A website that’s littered with spelling errors and grammatical mistakes is detrimental to a business. Not only does it look unprofessional to visitors but it’s frustrating for them, as they have to put more effort into understanding what they are reading. Well-written copy reads smoothly, whereas mistakes ruin the flow. And this can lead to a higher bounce rate (the number of visitors who leave the site after visiting just one page) and fewer conversions. If a customer can’t trust the content, they will be less likely to trust what’s being sold.
Not only that, but search engines will be unable to determine what the site is about. This means it can’t be indexed appropriately and will be less likely to appear in the SERPs (search engine results pages).
Spelling, punctuation and grammar may not come easily to everyone, but it is important to double-check everything before you publish it. Apps like Grammarly and Hemingway can help you do this, but they don’t spot every mistake, so you should read over everything again yourself — or ask a professional proofreader to check it for you.
In this guide, we’ll explain the difference between proofreading and editing and list nine things to look out for when checking your copy. We’ll also share some tips to help make proofreading and editing your content as easy as possible.
When proofreading and editing your website content, some of the things to look out for are apostrophes, formatting, long sentences, passive voice, spelling and grammar, tone, typos, unnecessary phrases and unverified facts.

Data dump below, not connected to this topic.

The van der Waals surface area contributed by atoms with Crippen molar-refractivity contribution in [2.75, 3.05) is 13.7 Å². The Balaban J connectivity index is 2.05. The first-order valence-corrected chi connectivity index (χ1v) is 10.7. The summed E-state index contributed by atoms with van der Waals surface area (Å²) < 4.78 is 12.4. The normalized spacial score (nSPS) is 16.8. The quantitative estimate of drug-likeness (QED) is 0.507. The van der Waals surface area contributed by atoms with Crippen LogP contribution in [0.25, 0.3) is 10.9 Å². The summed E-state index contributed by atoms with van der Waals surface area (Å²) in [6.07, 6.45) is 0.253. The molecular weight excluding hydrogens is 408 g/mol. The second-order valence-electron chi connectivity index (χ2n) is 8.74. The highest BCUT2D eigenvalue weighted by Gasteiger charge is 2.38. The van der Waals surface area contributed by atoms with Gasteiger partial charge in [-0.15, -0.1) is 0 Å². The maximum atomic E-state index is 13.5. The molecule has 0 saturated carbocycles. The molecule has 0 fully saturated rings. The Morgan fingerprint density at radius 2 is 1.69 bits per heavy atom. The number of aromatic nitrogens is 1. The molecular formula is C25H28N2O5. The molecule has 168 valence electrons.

Some tips to help you do this include leaving some time between writing and reading so you review it with a fresh pair of eyes, reading the copy aloud and in a different format to help you spot mistakes more easily, ensuring you are in a quiet environment so you can concentrate better and making use of resources like dictionaries and thesauruses.
If you want to know more about how to proofread and edit your work, keep reading.
What’s the difference between proofreading and editing?
Proofreading and editing occur at different stages of the copywriting process. Editing is where you make larger, structural changes, such as rewriting sentences and reordering paragraphs and is usually done first, while proofreading happens once all the editing has been done. Proofreading is about correcting any outstanding errors, such as typos, spelling mistakes and grammatical errors.
Nine things to look out for when proofreading and editing
When proofreading and editing your work, here are some common things to look out for:
One of the most common mistakes people make with apostrophes is using them for plurals, for example: “Cake’s for every occasion”.
Apostrophes are also often misused when it comes to words that have the same pronunciation but different meanings. For example: “It’s sunny, just like the weather forecast predicted” and “the weather forecast was correct in its sunny prediction” or “you’re going to have a great holiday according to the weather forecast” and “your holiday will be even better thanks to the good weather”.
While an app like Grammarly will usually pick up on errors like this, it is important to have a good understanding of the correct usage of apostrophes to ensure that nothing is missed: